Savage offers the Weather Warrior model 116 in 22-250 with a 22" barrel.



http://www.savagearms.com/firearms/models/
__________________
I have a very strict gun control policy: if there's a gun around, I want to be in control of it. - Clint Eastwood
steveNChunter is offline  
Old April 12, 2013, 08:42 PM   #37
tobnpr
Senior Member
 
Join Date: August 1, 2010
Location: Tampa Bay
Posts: 2,955
What Powderman said...

There are multiple parts of a weapon system that affect accuracy, and it can be all of them, some of them, or just one of them, that can affect accuracy from just a "teeny" bit each, to a whole bunch....

If your action is moving in the stock, it matters not how consistent your ammo is...or the precision of the fit of the components of the action, or the barrel itself. It's gonna shoot like crap...

There could be barrel issues, not visible without a borescope.

Some variables are easier to isolate and evaluate than others.
Is the action properly epoxy bedded into the stock, with pillars, and the barrel free-floated? If not, I'd certainly start there...

Production barrels vary widely in consistency and accuracy. If all else checks out, that's a common reason for not being able to achieve at least minute of angle accuracy with a factory rifle.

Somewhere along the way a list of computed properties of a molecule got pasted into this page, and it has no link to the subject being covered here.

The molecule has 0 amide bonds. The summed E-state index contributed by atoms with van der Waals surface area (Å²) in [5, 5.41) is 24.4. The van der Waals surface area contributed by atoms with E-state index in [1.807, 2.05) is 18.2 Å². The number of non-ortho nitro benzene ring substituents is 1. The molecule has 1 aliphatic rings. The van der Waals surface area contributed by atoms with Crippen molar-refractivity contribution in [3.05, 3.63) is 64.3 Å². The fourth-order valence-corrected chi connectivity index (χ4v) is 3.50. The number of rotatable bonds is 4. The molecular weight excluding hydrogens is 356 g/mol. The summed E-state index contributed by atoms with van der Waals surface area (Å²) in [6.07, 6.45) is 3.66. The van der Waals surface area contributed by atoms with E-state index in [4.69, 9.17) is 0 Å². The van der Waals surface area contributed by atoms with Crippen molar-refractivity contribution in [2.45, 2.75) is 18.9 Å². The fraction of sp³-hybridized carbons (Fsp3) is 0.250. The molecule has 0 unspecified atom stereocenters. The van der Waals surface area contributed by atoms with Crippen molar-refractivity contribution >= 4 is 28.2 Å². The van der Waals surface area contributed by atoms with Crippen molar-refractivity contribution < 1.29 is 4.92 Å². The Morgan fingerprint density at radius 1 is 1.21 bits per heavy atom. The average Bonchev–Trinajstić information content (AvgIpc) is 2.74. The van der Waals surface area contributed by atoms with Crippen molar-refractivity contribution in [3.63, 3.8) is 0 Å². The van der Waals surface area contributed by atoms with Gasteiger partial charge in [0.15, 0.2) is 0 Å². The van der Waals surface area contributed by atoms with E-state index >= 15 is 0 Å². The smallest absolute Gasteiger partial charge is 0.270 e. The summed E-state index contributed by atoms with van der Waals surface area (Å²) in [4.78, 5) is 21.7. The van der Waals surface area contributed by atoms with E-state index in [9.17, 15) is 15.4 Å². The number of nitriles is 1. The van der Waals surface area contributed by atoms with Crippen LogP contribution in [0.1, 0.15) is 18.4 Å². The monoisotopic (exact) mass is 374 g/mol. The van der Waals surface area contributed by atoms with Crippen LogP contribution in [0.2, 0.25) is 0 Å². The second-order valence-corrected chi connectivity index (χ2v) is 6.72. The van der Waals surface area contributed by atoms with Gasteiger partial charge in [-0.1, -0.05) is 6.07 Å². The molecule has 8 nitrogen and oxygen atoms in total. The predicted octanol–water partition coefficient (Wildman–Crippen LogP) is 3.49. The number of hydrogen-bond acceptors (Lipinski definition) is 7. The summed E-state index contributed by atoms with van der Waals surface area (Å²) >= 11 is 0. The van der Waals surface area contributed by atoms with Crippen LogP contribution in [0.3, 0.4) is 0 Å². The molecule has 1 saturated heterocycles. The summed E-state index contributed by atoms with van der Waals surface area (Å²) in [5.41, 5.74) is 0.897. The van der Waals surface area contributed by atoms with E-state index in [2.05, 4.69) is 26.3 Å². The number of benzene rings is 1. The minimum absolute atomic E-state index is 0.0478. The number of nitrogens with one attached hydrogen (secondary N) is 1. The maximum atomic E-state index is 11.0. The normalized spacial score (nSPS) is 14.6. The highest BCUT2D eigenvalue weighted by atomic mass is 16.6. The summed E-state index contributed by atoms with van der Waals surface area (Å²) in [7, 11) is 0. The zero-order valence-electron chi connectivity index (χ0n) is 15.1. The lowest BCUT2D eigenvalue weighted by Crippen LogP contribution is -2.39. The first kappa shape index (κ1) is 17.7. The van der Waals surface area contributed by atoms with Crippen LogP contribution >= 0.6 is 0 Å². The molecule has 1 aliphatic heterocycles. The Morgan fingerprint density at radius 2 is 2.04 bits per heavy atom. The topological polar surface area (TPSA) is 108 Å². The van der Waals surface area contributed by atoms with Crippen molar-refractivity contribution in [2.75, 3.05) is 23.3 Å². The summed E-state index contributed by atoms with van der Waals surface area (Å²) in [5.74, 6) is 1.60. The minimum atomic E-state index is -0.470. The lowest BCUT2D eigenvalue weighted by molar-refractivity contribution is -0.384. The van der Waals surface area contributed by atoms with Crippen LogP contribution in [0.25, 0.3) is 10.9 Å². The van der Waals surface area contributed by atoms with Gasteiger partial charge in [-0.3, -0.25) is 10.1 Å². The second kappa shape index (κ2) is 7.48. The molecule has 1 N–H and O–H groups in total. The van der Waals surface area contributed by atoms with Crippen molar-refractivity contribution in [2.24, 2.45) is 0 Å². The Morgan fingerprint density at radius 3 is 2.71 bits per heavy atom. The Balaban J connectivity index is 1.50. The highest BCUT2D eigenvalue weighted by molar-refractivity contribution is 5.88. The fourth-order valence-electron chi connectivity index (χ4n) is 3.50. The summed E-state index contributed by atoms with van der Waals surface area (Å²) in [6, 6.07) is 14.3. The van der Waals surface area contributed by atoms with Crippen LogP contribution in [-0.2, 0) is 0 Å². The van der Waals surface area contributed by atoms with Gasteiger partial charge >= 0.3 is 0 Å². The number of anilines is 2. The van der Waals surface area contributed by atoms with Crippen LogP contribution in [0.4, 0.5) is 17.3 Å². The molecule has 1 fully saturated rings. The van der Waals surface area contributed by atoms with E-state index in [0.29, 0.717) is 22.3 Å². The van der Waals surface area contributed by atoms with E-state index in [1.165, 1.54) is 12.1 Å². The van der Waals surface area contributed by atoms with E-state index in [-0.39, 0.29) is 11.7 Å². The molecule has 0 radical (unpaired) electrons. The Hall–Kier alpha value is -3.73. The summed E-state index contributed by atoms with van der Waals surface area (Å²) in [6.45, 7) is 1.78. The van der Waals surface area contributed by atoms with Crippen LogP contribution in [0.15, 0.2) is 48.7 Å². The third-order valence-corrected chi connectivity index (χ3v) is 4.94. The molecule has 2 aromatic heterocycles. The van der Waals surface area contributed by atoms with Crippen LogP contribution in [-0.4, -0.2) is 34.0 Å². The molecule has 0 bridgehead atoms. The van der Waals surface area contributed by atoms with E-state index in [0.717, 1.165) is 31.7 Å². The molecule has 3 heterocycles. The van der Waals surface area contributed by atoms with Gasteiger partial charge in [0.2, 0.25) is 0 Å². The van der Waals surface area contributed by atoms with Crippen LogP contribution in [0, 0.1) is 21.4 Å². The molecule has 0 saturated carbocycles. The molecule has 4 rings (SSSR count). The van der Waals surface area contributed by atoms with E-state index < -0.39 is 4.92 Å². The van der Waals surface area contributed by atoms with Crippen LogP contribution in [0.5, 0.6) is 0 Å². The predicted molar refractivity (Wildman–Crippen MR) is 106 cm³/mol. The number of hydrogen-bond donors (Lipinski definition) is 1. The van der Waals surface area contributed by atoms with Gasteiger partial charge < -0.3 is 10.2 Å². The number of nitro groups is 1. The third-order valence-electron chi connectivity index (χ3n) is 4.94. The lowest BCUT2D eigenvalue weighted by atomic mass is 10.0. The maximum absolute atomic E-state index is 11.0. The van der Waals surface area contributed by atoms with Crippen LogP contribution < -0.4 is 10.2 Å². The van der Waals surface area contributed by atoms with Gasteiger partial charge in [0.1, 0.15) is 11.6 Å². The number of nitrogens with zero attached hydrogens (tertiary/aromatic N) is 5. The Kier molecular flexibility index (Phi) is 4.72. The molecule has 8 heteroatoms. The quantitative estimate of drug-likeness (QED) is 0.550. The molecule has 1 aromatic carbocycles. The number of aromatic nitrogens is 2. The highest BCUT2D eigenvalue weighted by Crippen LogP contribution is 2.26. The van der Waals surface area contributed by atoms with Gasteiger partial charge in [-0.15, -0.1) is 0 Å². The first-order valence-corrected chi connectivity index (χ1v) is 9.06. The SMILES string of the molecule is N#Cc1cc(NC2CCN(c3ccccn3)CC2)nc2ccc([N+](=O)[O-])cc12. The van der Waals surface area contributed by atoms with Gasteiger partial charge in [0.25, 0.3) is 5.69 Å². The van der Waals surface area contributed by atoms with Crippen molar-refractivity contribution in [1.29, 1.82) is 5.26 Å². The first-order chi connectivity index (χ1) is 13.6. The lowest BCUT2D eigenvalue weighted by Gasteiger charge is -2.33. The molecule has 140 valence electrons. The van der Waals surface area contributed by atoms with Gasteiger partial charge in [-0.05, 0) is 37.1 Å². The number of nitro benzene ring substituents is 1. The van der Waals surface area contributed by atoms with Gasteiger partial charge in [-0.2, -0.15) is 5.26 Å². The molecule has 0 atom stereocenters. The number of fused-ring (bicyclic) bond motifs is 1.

It takes major issues with an action for a rifle that's properly set up otherwise not to shoot moa or better with handloads- so that's not where I'd start. Blueprinting an action helps, but it's more fine-tuning.

Some rifles will shoot just about anything accurately, others will be pickier than a two-year old about it. But handloading is the cheapest (you're gonna buy ammo, anyway) way to rule out being "picky" about ammo as a cause of inaccuracy.

Of course, you'd have to be able to buy powder, primers, and bullets...
__________________
Custom Bent Bolts and Gunstocks for the Mosin-Nagant
www.biggorillagunworks.com
tobnpr is offline  
Old April 13, 2013, 01:39 PM   #38
hooligan1
Senior Member
 
Join Date: July 18, 2010
Location: Independence Missouri
Posts: 3,287
Buzzcook, +100
__________________
Thanks for coming!
hooligan1 is offline  
Old April 15, 2013, 07:56 PM   #39
GeauxTide
Senior Member
 
Join Date: April 20, 2009
Location: Helena, AL
Posts: 3,070